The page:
Victorian mansion ... heritage listed Boronia House is now home to the Boronia Tea Room. Photo: Fiona Morris
Sydneysiders are no strangers to queueing for restaurants.
Weekend yum cha, yes. A certain Malaysian restaurant in Chinatown most nights of the week, sure. But for high tea? That's a new one (at least for me).
The Boronia Tea Room is set in a historic home in Mosman. Built in 1885, it is now owned by the local council and was reopened earlier this year, after refurbishment, as a weekend tearoom and function centre.
High tea ... classical treats and some unexpected sweets. Photo: Robert Pearce
High tea is booked in sittings and, arriving for the 3pm serving, we are stuck at the end of a queue of about 30 people for 20 minutes before being seated. The reason? Discount deal-of-the-day coupon fever.
The tearooms are packed. And with high ceilings and wooden floors, it gets pretty noisy in there.
The building is light and airy. It is surrounded by a large verandah at ground level; upstairs, where a function is being held, is a covered balcony. The surrounding garden is filled with flowering plants and, out the back, the grounds open into a small park.
Grandeur ... Boronia Tea Room's imposing setting is one of its selling points. Photo: Fiona Morris
The house is one of two almost identical Victorian filigree-style mansions built side by side by brothers John and James Kearey. The other has long since disappeared, converted into a more modern building.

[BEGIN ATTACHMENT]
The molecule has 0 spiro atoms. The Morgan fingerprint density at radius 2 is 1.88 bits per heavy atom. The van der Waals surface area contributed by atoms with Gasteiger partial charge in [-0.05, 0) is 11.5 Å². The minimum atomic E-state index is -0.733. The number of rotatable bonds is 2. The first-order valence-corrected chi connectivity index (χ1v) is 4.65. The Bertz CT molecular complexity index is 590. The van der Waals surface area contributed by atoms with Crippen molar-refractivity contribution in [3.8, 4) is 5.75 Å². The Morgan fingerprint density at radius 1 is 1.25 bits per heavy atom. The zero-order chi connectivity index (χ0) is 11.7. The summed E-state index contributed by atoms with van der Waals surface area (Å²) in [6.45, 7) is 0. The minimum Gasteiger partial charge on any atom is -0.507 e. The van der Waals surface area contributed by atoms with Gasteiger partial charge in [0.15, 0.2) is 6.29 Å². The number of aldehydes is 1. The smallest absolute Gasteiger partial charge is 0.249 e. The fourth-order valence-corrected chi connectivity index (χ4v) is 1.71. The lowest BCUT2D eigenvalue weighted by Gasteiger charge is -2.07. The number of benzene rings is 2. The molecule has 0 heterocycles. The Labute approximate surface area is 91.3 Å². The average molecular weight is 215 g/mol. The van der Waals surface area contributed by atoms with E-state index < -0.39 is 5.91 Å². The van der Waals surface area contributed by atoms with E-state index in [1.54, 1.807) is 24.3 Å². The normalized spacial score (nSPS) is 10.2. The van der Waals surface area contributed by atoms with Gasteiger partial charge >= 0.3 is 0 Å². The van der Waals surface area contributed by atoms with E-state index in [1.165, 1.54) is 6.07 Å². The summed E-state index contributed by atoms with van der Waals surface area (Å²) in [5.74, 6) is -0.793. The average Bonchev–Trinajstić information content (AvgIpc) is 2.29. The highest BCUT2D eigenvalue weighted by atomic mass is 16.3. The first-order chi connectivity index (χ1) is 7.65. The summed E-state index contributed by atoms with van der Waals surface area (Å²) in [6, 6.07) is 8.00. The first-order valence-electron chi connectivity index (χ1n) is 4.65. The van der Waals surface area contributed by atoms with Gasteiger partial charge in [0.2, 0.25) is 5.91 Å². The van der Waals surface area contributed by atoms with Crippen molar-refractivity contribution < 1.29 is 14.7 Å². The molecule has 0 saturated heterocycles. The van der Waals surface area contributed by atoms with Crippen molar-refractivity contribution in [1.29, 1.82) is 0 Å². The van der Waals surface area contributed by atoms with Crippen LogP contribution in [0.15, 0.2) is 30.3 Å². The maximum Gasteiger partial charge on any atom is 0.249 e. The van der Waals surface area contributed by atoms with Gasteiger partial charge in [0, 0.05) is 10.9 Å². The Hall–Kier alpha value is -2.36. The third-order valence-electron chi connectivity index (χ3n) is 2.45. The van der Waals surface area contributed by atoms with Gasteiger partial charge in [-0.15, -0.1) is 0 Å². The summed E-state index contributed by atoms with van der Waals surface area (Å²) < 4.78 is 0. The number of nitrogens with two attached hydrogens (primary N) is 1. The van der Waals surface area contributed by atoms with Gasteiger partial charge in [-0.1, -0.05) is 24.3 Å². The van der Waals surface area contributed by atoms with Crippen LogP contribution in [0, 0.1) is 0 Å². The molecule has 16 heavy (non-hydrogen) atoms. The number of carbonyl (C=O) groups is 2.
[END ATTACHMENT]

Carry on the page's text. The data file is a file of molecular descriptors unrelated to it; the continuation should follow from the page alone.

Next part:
The brothers did not own the properties long. According to Boronia's heritage listing, the carriage builders were hit hard by the 1890s depression and had to sell up. The property was owned by another prominent Mosman family when it was bought by the council in 1952. It has been a library, offices and restaurant since then.
Yet the grand old home's past is not explained anywhere inside, not even on the menu, as far as we can see, so we use our smartphone to research a historical overview while we're waiting for our scones. Such an imposing setting deserves some context, since it is one of the venue's selling points.
The current incarnation is run by the Toast Group and its offshoot, Belinda Franks Catering, which has other high-tea venues around the city. Keen tea drinkers have a good range of T2 green, black and herbal loose-leaf teas to choose from, as well as organic options. For something stronger, there is sparkling wine, a cocktail or champagne.
High tea arrives on a three-tiered stand. The lemonade scones, freshly baked and still warm, are lovely and crusty on the outside and soft inside but have a strange aftertaste. They come with sweet strawberry jam and whipped cream, not clotted cream as promised on the website menu.
The savoury bites include a flavour-packed mushroom pastry and an ocean trout tartlet. We get one narrow smoked salmon finger sandwich each, which is a shame, as they are delicious. Chicken or waldorf salad on a small slider-esque roll is a nod to Sydney's dude-food trend.
Some of the sweet treats are unexpected - a bright-green disc of apple jelly wobbles so much it is hard to pick up but tastes better than it looks, while a rather dull cream puff has sliced banana inside. I don't associate brandy snaps with high tea, but they are crunchily good.
Arriving to a queue raises our expectations, and while the Boronia Tea Room doesn't quite live up to them on the food front, the setting makes it pleasant. Despite being only metres from busy Military Road, we forget the hustle and bustle of city life for a few hours.
High tea and Devonshire tea in a heritage building.
Finger sandwiches, mushroom pithivier pastry, scones, strawberry mousse on a sable biscuit, brandy snaps, tea.
3 stars (out of five)
- 02 9968 3311
- Prices - High tea $39 to $56, Devonshire tea $19, little ladies tea $24
- Features - Accepts bookings, Family friendly, Gluten-free options
- Opening Hours - Fri-Sun, sittings at 10am, 12.30pm and 3pm
- Author - Sarah McInerney